Trees

We have adopted the tree as the symbol of our firm, it denotes stability and growth. As symbols of the diversity of our clients and their individual business we have adopted several different species.

Most clients will recognise the Oak. The others may not be so easily identified, here is the correct description of them all.

Silver Lime Tree - Tilia tomentosa

Silver Lime Tree leaves

Deciduous tree of up to 30m in height. The leaves are 6-12cm long, roundish heart shaped in outline, short-pointed at the tip. Their colour is dark green above and felted pale grey-green beneath. Native to South East Europe and Northern Asia Minor, these trees were first planted in Central Europe around 1770. A favourite street tree in towns because of its tolerance of poor quality air.

Turkey Oak Tree - Quercus cerris

Turkey Oak Tree leaves

Deciduous Beech family shrub or tree of up to 30m high with branchlets of olive green and red at first. The leaves are 6-15cm long with 7-9 irregular lobes on each side, varied in outline with the greatest breadth of the leaf in its upper third. Found in hot parts of hilly areas, especially in woods and on stony slopes. Traditionally the Oak family is regarded as the king of trees. In Greece and Italy the Oak is known as the first tree, to which the origin of man can be traced back.

Maidenhair Tree - Ginkgo biloba

Maidenhair Tree leaves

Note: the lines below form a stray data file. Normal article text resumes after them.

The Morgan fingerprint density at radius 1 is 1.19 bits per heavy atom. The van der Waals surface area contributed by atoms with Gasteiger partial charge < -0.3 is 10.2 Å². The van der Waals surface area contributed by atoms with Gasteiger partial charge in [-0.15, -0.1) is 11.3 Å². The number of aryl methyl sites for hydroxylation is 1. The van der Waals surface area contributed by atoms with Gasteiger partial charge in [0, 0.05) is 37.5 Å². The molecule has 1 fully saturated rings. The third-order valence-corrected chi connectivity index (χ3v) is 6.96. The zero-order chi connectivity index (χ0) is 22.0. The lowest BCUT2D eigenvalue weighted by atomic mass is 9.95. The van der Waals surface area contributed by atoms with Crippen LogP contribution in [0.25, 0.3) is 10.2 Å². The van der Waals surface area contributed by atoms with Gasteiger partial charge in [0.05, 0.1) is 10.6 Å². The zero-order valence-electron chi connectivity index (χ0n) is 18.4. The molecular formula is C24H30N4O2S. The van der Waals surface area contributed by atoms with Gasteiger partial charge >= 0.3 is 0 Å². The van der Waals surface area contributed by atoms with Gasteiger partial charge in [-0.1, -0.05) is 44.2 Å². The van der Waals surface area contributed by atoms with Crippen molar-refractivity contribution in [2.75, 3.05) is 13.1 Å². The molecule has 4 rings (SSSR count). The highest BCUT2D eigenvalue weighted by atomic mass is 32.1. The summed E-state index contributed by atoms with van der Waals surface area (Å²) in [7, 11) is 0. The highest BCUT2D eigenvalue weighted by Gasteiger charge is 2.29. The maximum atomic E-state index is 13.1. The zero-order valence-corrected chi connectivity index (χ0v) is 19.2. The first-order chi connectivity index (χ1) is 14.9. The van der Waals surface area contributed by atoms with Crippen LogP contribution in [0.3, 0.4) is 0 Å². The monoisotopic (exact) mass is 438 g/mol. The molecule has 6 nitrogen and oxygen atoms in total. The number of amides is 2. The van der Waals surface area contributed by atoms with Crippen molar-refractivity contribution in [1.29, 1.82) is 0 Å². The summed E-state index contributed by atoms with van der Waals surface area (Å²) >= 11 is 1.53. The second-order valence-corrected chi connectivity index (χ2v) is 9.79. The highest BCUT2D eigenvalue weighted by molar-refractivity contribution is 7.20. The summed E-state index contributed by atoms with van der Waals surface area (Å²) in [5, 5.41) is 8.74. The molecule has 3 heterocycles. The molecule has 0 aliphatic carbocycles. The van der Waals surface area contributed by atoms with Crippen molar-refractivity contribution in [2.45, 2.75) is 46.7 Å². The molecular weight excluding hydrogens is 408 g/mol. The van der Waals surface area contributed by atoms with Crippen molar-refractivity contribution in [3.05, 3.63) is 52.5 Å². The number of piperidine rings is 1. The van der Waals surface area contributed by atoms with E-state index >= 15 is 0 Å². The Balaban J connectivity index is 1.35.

Deciduous tree, 30-40m high. The leaves are medium to dark green in colour, 6-10cm long, fan-shaped in outline and irregularly undulated. Ancient in origin, this decorative park and gardens tree was protected from extinction through cultivation in Chinese and Japanese temple gardens. The only surviving Ginkgo, the Maidenhair is once again to be found all over the world and has been planted in Europe since about 1730.

London Plane Tree - Platanus hybrida

London Plane Tree leaves

Deciduous tree up to 40m high. The leaves are shiny green, slightly lighter in colour underneath. Normally 10-25cm long and similar in breadth, the leaves have an outline similar to Maple, with 3 or 5 main lobes which are pointed in shape. The origin of this tree is unknown, but it is frequently found planted as a park or street tree throughout Central Europe, as it thrives on the very dry air of towns.

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Colledge Redfern, Glantaf Office, LLanfallteg, Whitland, Carmarthenshire SA34 0UT